top cx logo
cx logo
Explorearrow down
search icon
arrow down

Reminder: Key October dates for French property and income tax

Here is a guide to keep track of deadlines this month, including payment dates and when to expect direct debit instalments

Several key dates are coming up this month related to local property taxes and income tax Pic: Pixavril / Shutterstock

Several key dates are coming up this month related to local property taxes and income tax in France.

Here are deadlines to watch out for in the next few weeks for these taxes, including taxe foncière, taxe d’habitation and impôt sur le revenu.

Note that these are the usual dates. In a few cases, notably for second-home owners, deadlines for local property taxes may be later - if so, this will be indicated on your avis d’impôt tax statement, which you should by now have received in the post and/or your online space at

October 15 (or 20)

This Friday, October 15, is the deadline to pay your taxe foncière (property owner tax) if you do not pay by monthly instalments, do not plan to pay online, and have not set up a prélèvement à l’échéance direct debit.

This deadline relates to paying, for example, by cheque to the Trésor Public sent to your tax office, or by dating and signing the TIP slip included on your avis d’impôt and sending this back, by bank card at one of the tabacs that offers the paiement de proximité service, or by cash at the tax office.

October 20 is the date if you wish to use online payments to settle your bill by direct online payment or using the impots.gouv smartphone app and scanning the QR code from your bill. The payment will be taken from your account on October 25.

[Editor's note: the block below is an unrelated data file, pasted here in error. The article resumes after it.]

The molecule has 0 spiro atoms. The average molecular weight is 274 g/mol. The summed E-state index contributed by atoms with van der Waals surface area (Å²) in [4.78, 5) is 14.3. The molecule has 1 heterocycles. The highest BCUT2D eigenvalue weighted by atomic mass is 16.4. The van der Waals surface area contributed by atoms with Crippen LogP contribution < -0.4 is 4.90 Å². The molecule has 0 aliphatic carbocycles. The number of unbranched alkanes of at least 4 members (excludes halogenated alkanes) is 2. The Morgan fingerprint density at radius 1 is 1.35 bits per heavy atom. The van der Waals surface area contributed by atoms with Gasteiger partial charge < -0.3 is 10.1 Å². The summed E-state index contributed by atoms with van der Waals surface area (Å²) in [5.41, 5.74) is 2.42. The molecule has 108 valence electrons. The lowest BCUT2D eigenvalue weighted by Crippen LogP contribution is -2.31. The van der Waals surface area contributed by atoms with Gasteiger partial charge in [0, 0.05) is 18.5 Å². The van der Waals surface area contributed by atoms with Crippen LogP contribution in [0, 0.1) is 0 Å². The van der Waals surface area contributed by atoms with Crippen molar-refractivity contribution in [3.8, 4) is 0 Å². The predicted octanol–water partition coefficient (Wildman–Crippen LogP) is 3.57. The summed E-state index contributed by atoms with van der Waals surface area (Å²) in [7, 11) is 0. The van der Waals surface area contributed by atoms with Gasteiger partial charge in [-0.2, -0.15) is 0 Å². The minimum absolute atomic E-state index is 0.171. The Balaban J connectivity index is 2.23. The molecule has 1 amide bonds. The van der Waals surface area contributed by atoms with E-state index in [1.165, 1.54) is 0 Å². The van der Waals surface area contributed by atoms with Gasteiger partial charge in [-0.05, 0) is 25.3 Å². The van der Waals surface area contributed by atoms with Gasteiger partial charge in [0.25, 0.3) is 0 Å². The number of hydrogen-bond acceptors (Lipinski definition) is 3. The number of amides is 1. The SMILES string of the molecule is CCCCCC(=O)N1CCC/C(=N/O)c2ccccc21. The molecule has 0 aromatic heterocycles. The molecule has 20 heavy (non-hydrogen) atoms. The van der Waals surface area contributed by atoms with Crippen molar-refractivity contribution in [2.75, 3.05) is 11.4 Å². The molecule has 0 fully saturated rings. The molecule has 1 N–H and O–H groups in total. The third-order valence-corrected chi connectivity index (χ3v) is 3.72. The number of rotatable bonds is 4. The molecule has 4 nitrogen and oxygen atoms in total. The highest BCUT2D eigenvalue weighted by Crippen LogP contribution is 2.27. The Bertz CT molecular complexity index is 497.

October 15 is also the date of the 10th monthly instalment payment for local taxes if you are set up for this system, as well as for the 10th monthly instalment of at-source tax if you have regular incomes that cannot be directly taxed at source, such as income from renting out property.

October 25

If your income tax paid at source for 2020 did not cover your full actual income tax bill for 2020 income as now assessed on your new avis d’impôt, an instalment may be taken on this day.

This will apply, following a first instalment on September 27, where you had an outstanding amount of more than €300 to pay.

If this applies, other instalments will also follow on November 25 and December 27.

This is likely to concern you if you had new or one-off sources of income in 2020 compared to 2019, or if your regular incomes rose in 2020 and you did not update your at-source tax details in your online space.

October 31

If you are still eligible to pay the taxe d’habitation local property tax and have not been paying by instalments, this is the last date to sign up to pay by the prélèvement à l’échéance direct debit system.

Read more: Who still has to pay taxe d’habitation in France?

This is also combined with the bill for the French television licence fee, which is €138 this year.

This payment method is suitable for those who do not pay in regular instalments and want to make sure they do not forget the payment date. It sets up a direct debit which will be taken 10 days after the initial deadline, which is to say for most people November 25.

You must have a bank account in France or Monaco.

You can set this up online with details from your avis d’impôt tax statement, via the smartphone app under Mes contrats de paiement, or by phone or email to your tax office.

Related articles

Exemptions from the taxe foncière property tax

Tax deadlines for the rest of 2021

Resident or second-home owner in France?
Benefit from our daily digest of headlines and how-to's to help you make the most of life in France
By joining the newsletter, you agree to our Terms & Conditions and Privacy Policy
See more popular articles
The Connexion Help Guides
featured helpguide
Healthcare in France*
Featured Help Guide
- Understand the French healthcare system, how you access it and how you are reimbursed - Useful if you are new to the French healthcare system or want a more in-depth understanding - Reader question and answer section Aimed at non-French nationals living here, the guide gives an overview of what you are (and are not) covered for. There is also information for second-home owners and regular visitors.
Get news, views and information from France
You have 2 free subscriber articles left
Subscribe now to read unlimited articles and exclusive content
Already a subscriber? Log in now